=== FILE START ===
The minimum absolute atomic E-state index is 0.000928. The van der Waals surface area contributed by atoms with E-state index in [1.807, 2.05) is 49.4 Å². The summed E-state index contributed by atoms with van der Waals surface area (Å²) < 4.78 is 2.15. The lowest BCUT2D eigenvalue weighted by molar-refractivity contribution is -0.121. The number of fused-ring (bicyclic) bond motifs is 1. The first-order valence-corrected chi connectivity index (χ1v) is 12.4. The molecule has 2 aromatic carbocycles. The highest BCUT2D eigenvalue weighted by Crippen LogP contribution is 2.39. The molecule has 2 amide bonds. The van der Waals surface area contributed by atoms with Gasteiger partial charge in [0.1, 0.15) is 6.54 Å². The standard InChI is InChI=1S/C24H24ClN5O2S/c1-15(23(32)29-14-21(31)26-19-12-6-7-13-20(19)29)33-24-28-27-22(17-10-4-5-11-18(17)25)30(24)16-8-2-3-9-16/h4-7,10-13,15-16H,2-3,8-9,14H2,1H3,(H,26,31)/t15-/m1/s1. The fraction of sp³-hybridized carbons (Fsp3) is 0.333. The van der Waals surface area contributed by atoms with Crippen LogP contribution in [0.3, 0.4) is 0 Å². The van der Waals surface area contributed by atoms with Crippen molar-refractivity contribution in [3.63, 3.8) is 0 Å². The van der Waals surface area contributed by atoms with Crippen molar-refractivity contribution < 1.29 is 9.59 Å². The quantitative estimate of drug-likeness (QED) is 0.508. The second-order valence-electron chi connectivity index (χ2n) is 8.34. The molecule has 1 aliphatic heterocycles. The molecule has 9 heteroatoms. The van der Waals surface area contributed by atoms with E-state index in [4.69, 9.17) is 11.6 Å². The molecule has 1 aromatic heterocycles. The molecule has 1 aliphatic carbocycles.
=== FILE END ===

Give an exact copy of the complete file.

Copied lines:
The minimum absolute atomic E-state index is 0.000928. The van der Waals surface area contributed by atoms with E-state index in [1.807, 2.05) is 49.4 Å². The summed E-state index contributed by atoms with van der Waals surface area (Å²) < 4.78 is 2.15. The lowest BCUT2D eigenvalue weighted by molar-refractivity contribution is -0.121. The number of fused-ring (bicyclic) bond motifs is 1. The first-order valence-corrected chi connectivity index (χ1v) is 12.4. The molecule has 2 aromatic carbocycles. The highest BCUT2D eigenvalue weighted by Crippen LogP contribution is 2.39. The molecule has 2 amide bonds. The van der Waals surface area contributed by atoms with Gasteiger partial charge in [0.1, 0.15) is 6.54 Å². The standard InChI is InChI=1S/C24H24ClN5O2S/c1-15(23(32)29-14-21(31)26-19-12-6-7-13-20(19)29)33-24-28-27-22(17-10-4-5-11-18(17)25)30(24)16-8-2-3-9-16/h4-7,10-13,15-16H,2-3,8-9,14H2,1H3,(H,26,31)/t15-/m1/s1. The fraction of sp³-hybridized carbons (Fsp3) is 0.333. The van der Waals surface area contributed by atoms with Crippen LogP contribution in [0.3, 0.4) is 0 Å². The van der Waals surface area contributed by atoms with Crippen molar-refractivity contribution in [3.63, 3.8) is 0 Å². The van der Waals surface area contributed by atoms with Crippen molar-refractivity contribution < 1.29 is 9.59 Å². The quantitative estimate of drug-likeness (QED) is 0.508. The second-order valence-electron chi connectivity index (χ2n) is 8.34. The molecule has 1 aliphatic heterocycles. The molecule has 9 heteroatoms. The van der Waals surface area contributed by atoms with E-state index in [4.69, 9.17) is 11.6 Å². The molecule has 1 aromatic heterocycles. The molecule has 1 aliphatic carbocycles.